2. Heat the vegetable oil in a wok or frying pan over medium heat. When the oil is hot, add the eggs and stir quickly. Make a well in the centre of the partially cooked eggs and add the rice. Stir the rice through the eggs, continuing to break up any lumps you find. You want to distribute the egg through the rice as evenly as possible.
  3. Continue to cook the rice over medium-high heat until the grains fluff up again from the steam. The key is to control the heat – don't let the grains burn or colour in any way. Be patient.
  4. When the rice is ready and starting to sizzle, add the white pepper, salt, sugar and MSG (if using) and stir through. Add the spring onion and cook for 1 minute or so before serving.

Serves 4

Note: MSG is a flavour enhancer used in East Asian cooking to intensify savouriness, and provide body and balance to some dishes. It is naturally occurring in some cheeses, seaweed and tomatoes. You can find it at most Asian grocers.

Smashed cucumber salad.

Smashed cucumber salad. Photo: Armelle Habib

Smashed cucumber salad

It's not often you come across a dish that is as much fun to prepare as it is to eat. Smacking the cucumber with the back of a knife or cleaver, or even a hammer, creates lovely nooks and crevices for the dressing to find its way into, resulting in a punchy, refreshing dish for those swelteringly hot days.

INGREDIENTS

  • 1 Lebanese cucumber
  • ½ tsp salt
  • coriander leaves, to serve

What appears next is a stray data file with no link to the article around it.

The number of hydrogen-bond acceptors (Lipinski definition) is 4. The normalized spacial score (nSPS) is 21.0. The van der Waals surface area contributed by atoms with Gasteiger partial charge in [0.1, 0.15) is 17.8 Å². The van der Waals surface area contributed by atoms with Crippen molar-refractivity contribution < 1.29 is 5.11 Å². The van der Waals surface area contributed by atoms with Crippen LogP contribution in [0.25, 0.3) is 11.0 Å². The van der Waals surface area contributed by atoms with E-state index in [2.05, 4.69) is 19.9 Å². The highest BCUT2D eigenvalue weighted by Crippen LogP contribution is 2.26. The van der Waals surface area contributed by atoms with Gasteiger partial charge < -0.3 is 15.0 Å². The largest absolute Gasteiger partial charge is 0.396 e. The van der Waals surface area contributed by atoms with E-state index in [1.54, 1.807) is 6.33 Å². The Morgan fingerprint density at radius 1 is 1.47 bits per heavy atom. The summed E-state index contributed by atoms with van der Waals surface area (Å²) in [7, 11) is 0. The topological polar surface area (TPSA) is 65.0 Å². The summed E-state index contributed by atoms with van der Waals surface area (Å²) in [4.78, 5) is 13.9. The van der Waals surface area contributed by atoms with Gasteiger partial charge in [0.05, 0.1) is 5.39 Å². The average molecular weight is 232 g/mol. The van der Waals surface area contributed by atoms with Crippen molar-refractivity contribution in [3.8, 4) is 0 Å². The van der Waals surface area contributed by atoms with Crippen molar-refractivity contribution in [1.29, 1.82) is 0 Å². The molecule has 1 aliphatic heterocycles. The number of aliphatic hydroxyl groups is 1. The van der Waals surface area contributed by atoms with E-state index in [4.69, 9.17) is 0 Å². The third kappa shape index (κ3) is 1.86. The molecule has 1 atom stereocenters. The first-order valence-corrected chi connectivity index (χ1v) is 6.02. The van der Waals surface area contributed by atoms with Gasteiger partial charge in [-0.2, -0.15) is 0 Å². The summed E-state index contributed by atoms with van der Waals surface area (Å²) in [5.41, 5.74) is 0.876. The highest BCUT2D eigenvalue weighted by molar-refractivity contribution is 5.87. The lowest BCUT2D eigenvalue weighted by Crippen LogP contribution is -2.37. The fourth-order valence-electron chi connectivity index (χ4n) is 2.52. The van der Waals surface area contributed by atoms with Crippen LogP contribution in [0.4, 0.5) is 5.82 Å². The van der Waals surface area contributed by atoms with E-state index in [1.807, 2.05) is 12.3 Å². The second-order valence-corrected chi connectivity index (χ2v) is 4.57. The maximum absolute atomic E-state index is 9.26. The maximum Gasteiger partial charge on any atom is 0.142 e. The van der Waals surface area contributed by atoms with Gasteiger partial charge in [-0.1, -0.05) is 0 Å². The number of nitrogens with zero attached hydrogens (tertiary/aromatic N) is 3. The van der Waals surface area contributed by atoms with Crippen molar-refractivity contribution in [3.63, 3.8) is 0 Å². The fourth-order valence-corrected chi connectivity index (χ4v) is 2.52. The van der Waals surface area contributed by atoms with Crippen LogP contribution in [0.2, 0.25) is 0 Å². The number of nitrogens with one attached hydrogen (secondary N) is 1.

Dressing

  • 1 tbsp light soy sauce
  • 1 tbsp sesame oil
  • 1 tbsp chilli oil (see below, or use Lao Gan Mao chilli oil)
  • 1 tbsp Chinkiang black vinegar
  • 3 cloves garlic, grated
  • 1 tsp caster sugar

METHOD

  1. Top and tail the cucumber and halve it lengthways. Use the blunt edge of a knife or cleaver to smash it into bite-size pieces. Sprinkle with the salt and allow to stand for 10 minutes to draw out the excess moisture. Rinse off the salt and drain the cucumber in a colander, then pat it dry with paper towel.
  2. To make the dressing, mix all the ingredients to combine. Toss the cucumber through the dressing to coat, top with coriander leaves and serve.

Serves 1

Note: If chilli oil isn't your thing, you can make a milder version of this salad. Heat 1 tablespoon vegetable oil until smoking and pour it over the salad instead of the chilli oil, along with the dressing. The flavour of cooked oil is a common and welcome addition to fresh garnishes and condiments in Chinese cuisine.

Chilli oil